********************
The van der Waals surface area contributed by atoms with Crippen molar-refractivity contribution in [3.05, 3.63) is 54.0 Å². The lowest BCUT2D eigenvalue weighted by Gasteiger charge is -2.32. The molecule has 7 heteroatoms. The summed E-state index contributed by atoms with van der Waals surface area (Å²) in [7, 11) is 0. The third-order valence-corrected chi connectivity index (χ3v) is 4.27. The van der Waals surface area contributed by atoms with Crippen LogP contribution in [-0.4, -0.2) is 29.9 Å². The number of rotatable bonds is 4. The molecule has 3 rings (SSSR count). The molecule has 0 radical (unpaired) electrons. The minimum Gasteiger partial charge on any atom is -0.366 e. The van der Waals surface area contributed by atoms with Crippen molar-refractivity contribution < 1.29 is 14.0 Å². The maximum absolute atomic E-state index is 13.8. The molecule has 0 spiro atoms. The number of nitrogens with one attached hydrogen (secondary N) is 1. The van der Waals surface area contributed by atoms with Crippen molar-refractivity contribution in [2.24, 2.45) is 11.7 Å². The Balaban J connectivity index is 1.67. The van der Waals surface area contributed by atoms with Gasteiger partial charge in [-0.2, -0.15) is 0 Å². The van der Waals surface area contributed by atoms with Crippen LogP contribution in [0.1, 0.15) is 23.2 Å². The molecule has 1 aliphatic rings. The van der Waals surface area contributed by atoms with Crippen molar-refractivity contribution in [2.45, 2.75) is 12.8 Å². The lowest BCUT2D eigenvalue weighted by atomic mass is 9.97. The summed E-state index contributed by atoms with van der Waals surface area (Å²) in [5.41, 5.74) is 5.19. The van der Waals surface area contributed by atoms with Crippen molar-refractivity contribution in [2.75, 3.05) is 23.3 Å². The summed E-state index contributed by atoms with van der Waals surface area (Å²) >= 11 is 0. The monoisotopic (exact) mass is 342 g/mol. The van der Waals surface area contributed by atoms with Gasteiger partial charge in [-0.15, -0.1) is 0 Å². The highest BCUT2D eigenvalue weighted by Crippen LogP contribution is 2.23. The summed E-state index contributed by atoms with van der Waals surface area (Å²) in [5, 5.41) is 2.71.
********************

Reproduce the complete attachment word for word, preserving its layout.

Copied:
The van der Waals surface area contributed by atoms with Crippen molar-refractivity contribution in [3.05, 3.63) is 54.0 Å². The lowest BCUT2D eigenvalue weighted by Gasteiger charge is -2.32. The molecule has 7 heteroatoms. The summed E-state index contributed by atoms with van der Waals surface area (Å²) in [7, 11) is 0. The third-order valence-corrected chi connectivity index (χ3v) is 4.27. The van der Waals surface area contributed by atoms with Crippen LogP contribution in [-0.4, -0.2) is 29.9 Å². The number of rotatable bonds is 4. The molecule has 3 rings (SSSR count). The molecule has 0 radical (unpaired) electrons. The minimum Gasteiger partial charge on any atom is -0.366 e. The van der Waals surface area contributed by atoms with Crippen molar-refractivity contribution < 1.29 is 14.0 Å². The maximum absolute atomic E-state index is 13.8. The molecule has 0 spiro atoms. The number of nitrogens with one attached hydrogen (secondary N) is 1. The van der Waals surface area contributed by atoms with Crippen molar-refractivity contribution in [2.24, 2.45) is 11.7 Å². The Balaban J connectivity index is 1.67. The van der Waals surface area contributed by atoms with Gasteiger partial charge in [-0.2, -0.15) is 0 Å². The van der Waals surface area contributed by atoms with Crippen LogP contribution in [0.1, 0.15) is 23.2 Å². The molecule has 1 aliphatic rings. The van der Waals surface area contributed by atoms with Crippen molar-refractivity contribution in [2.45, 2.75) is 12.8 Å². The lowest BCUT2D eigenvalue weighted by atomic mass is 9.97. The summed E-state index contributed by atoms with van der Waals surface area (Å²) in [5.41, 5.74) is 5.19. The van der Waals surface area contributed by atoms with Crippen molar-refractivity contribution in [2.75, 3.05) is 23.3 Å². The summed E-state index contributed by atoms with van der Waals surface area (Å²) >= 11 is 0. The monoisotopic (exact) mass is 342 g/mol. The van der Waals surface area contributed by atoms with Gasteiger partial charge in [-0.15, -0.1) is 0 Å². The highest BCUT2D eigenvalue weighted by Crippen LogP contribution is 2.23. The summed E-state index contributed by atoms with van der Waals surface area (Å²) in [5, 5.41) is 2.71.